Since President Franklin D. Roosevelt signed the Social Security Act in 1935, the program has been one of the most important sources of income for retirees. Still, many people don't really understand the nuances of it or how it's changed over time.
Specifically, there have been three big shifts you may not be aware happened but that could have a profound impact on the money you receive from this nearly 86-year-old entitlement program.
1. Full retirement age was moved higher for younger people
The biggest change to Social Security since its inception, and the one impacting the majority of retirees, occurred as a result of 1983 amendments. It was a change to the full retirement age (FRA), which is the age you become eligible to receive your standard benefit. Claiming before FRA results in early filing penalties that permanently reduce monthly income.
Full retirement age was originally set at 65. But the 1983 amendments gradually moved FRA back for those born in 1943 or later. And for those born in 1955 or after, FRA is actually moving up slowly from 66 to 67, with anyone born in 1960 or later not eligible for their standard benefit until 67.
For those who still think of 65 as the standard age of retirement, this big change to Social Security could mean you must either wait longer than planned to claim benefits or accept a permanent reduction in the size of your checks due to early filing penalties.
2. A portion of benefits became taxable for some recipients
The 1983 amendments also ushered in another change. Originally, Social Security benefits weren't taxable. But because of these amendments, up to 50% of Social Security income became subject to federal income tax starting in 1984.
While this tax initially applied only to high earners, the income thresholds at which it kicks in weren't indexed to inflation. That's resulted in a growing number of retirees owing taxes on benefits. In fact, as many as 50% of seniors now give a cut of their checks to the IRS.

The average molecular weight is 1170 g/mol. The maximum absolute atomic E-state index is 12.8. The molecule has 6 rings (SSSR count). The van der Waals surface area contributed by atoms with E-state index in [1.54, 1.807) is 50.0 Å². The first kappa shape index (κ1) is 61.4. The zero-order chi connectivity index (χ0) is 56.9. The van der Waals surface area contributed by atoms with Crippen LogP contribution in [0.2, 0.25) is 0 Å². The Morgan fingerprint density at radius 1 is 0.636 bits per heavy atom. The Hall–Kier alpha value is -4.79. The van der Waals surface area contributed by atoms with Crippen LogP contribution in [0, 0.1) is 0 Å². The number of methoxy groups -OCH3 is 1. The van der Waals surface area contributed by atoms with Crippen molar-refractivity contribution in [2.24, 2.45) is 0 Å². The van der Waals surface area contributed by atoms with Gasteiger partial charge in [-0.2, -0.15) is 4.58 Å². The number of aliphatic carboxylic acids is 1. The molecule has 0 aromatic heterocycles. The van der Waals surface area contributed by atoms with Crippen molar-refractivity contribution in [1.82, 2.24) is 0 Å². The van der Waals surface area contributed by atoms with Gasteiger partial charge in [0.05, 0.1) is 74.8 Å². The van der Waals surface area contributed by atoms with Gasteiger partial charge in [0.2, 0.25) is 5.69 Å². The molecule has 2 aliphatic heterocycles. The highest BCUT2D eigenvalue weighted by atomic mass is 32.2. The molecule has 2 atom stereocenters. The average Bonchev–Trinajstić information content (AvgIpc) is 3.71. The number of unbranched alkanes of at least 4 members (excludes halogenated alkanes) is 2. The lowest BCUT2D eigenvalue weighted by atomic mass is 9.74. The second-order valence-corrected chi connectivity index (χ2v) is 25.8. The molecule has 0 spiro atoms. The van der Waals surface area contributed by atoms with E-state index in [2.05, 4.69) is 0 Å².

And in 1993, another change was made. This time, up to 85% of benefits became taxable, once countable income hit a specific higher threshold. Again, this wasn't indexed to inflation, so over time, more and more Americans will start to pay taxes on the majority of their benefits.
3. Eligibility for benefits was expanded
While the above two change were bad news for many retirees, there were some good changes, too. Specifically, in 1939, survivors benefits were added to the program. This meant spouses and children of deceased recipients could receive some money.
In 1956, disability benefits also became part of Social Security, providing an important lifeline for people who developed long-term ailments that left them too sick to work.
Although it's been decades since these changes broadened eligibility for Social Security, many people still don't know exactly how survivors benefits work or how to maximize the income a spouse receives after being widowed. Decisions you make when claiming your own retirement checks could have a profound impact on survivors benefits, so it's a good idea to study up on this.
Most of these changes were made a long time ago, and knowing about them allows you to make more-informed choices about when to claim your own benefit and what your obligations to the IRS may be.